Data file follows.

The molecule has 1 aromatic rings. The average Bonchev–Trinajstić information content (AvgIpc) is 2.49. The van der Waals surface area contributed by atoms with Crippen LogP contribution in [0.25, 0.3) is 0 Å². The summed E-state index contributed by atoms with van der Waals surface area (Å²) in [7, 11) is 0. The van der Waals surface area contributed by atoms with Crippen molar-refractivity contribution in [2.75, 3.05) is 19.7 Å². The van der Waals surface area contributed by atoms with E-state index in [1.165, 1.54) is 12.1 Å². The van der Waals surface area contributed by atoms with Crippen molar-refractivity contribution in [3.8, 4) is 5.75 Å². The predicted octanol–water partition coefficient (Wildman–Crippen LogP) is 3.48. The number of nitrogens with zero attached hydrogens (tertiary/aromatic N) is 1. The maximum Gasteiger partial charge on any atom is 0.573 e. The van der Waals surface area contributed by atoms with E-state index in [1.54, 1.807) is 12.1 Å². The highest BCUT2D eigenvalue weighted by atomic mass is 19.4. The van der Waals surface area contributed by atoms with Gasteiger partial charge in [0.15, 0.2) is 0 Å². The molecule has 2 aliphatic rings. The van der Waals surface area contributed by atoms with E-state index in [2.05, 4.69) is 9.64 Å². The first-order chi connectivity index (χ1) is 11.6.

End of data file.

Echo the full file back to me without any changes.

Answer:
The molecule has 1 aromatic rings. The average Bonchev–Trinajstić information content (AvgIpc) is 2.49. The van der Waals surface area contributed by atoms with Crippen LogP contribution in [0.25, 0.3) is 0 Å². The summed E-state index contributed by atoms with van der Waals surface area (Å²) in [7, 11) is 0. The van der Waals surface area contributed by atoms with Crippen molar-refractivity contribution in [2.75, 3.05) is 19.7 Å². The van der Waals surface area contributed by atoms with E-state index in [1.165, 1.54) is 12.1 Å². The van der Waals surface area contributed by atoms with Crippen molar-refractivity contribution in [3.8, 4) is 5.75 Å². The predicted octanol–water partition coefficient (Wildman–Crippen LogP) is 3.48. The number of nitrogens with zero attached hydrogens (tertiary/aromatic N) is 1. The maximum Gasteiger partial charge on any atom is 0.573 e. The van der Waals surface area contributed by atoms with E-state index in [1.54, 1.807) is 12.1 Å². The highest BCUT2D eigenvalue weighted by atomic mass is 19.4. The van der Waals surface area contributed by atoms with Gasteiger partial charge in [0.15, 0.2) is 0 Å². The molecule has 2 aliphatic rings. The van der Waals surface area contributed by atoms with E-state index in [2.05, 4.69) is 9.64 Å². The first-order chi connectivity index (χ1) is 11.6.